US Secretary of State Mike Pompeo demanded sweeping changes that would force Iran effectively to reverse years of its foreign policies.
“The sting of sanctions will only grow more painful if the regime does not change course from the unacceptable and unproductive path it has chosen for itself and the people of Iran,” Pompeo said in his first major speech since becoming secretary of state.
“These will be the strongest sanctions in history by the time we are done,” he added.
Pompeo took aim at Iran’s policy of expanding its influence in the Middle East through support for proxy armed groups in countries such as Syria, Lebanon and Yemen.
He warned that the US would “crush” Iranian operatives and allies abroad and told Tehran to pull out forces under its command from the Syrian civil war where they back President Bashar Assad.
Iran is unlikely to accede to the US demands. Tension between the two countries has grown notably since Trump this month withdrew from the 2015 nuclear agreement aimed at preventing Tehran from obtaining a nuclear weapon.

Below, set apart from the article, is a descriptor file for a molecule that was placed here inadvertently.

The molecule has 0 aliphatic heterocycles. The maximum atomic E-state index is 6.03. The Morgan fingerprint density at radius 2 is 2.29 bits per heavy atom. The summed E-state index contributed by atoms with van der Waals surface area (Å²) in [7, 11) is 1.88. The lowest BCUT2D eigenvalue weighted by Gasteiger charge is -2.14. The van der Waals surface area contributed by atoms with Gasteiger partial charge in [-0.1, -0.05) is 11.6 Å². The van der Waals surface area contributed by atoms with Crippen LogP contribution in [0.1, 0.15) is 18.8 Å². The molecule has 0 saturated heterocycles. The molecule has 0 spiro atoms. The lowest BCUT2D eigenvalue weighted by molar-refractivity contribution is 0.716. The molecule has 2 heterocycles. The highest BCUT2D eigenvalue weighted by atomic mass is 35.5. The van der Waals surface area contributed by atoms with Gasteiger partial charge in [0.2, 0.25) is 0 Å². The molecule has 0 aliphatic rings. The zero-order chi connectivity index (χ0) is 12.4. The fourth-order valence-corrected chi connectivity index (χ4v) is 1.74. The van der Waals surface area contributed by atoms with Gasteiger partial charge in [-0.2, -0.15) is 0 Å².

Pompeo warned that if Iran fully resumed its nuclear program Washington would be ready to respond and said the administration would hold companies doing prohibited business in Iran to account.
“Our demands on Iran are not unreasonable: Give up your program,” Pompeo said, “Should they choose to go back, should they begin to enrich, we are fully prepared to respond to that as well,” he said, declining to elaborate.
Pompeo said if Iran made major changes, the US was prepared to ease sanctions, re-establish full diplomatic and commercial relations and support the country’s re-integration into the international economic system.
The speech did not explicitly call for regime change but Pompeo repeatedly urged the Iranian people not to put up with their leaders, specifically naming President Hassan Rouhani and Foreign Minister Mohammad Javad Zarif.
“At the end of the day the Iranian people will get to make a choice about their leadership. If they make the decision quickly, that would be wonderful, if they choose not to do so we will stay hard at this until we achieve the outcomes I set forward,” said Pompeo.